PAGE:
Rachel Kerstetter of Cleveland wrote on her blog, www.ProbablyRachel. com, that guests sometimes make her feel "like a criminal" for asking them to remove shoes. She offered 10 reasons why her household is "shoes-free," including preserving the carpet, allowing guests to relax and put their feet up, and keeping allergens out of the house along with "grass, leaves, mud, dirt, bugs, gum, oil, tar and yes, even animal poo."(/p)
For everyday comings and goings, Kerstetter and her husband use a mudroom by the back door. For company, they put a shoe rack in a small foyer near the front door.(/p)
"We like to walk around barefoot, and we want to have our home clean," Kerstetter said. She "didn't grow up in a no-shoes household, but my parents taught me to ask" the host's preference before entering.(/p)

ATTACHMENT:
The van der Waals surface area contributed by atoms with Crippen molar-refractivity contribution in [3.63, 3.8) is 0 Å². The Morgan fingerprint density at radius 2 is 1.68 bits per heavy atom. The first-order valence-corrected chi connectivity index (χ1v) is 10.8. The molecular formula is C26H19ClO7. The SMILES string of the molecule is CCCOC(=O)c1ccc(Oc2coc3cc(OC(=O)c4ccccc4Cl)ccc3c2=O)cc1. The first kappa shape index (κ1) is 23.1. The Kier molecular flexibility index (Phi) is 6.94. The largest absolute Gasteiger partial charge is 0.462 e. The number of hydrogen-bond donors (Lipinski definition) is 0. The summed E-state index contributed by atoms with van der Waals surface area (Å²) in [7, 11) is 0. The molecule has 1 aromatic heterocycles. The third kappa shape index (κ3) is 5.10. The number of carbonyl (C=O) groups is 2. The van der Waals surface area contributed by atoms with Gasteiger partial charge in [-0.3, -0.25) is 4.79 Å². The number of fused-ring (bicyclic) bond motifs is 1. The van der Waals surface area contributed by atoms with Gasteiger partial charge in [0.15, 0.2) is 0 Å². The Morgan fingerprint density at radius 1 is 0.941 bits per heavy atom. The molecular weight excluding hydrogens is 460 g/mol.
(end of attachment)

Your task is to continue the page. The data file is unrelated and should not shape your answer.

Adi Bittan planned her wedding at the home of friends in Pescadero, Calif., before realizing that the hosts had a no-shoes rule. "We were worried how that would look and whether our guests would feel uncomfortable or embarrassed," she said. She solved the problem by buying fun socks — with no-skid soles — as one of the wedding favors. Even she and the groom wore them.(/p)
"Guests young and old ended up loving it," she said. "They compared colors, took photos with their fun socks on and were excited to take them home." Some of the women even thanked her for saving them from excruciating high heels.(/p)
But the pro-shoes crowd doesn't buy the no-shoes reasoning.(/p)
"It is the height of tacky to invite guests to your home and then require that they remove anything more than outdoor attire," said Jodi R.R. Smith of Mannersmith Etiquette Consulting in Marblehead, Mass. "It is one thing to ask me to leave my L.L. Bean boots at the door for a Super Bowl party held during a snowstorm in New England. It is another to ask me to remove my heels at a cocktail party where everyone is dressed in suits and dresses."(/p)
If you must ban shoes, says Smith, the invitation should say so.(/p)
"Guests should not be surprised by your request," she said. Imagine the mortification of a guest whose socks have holes.(/p)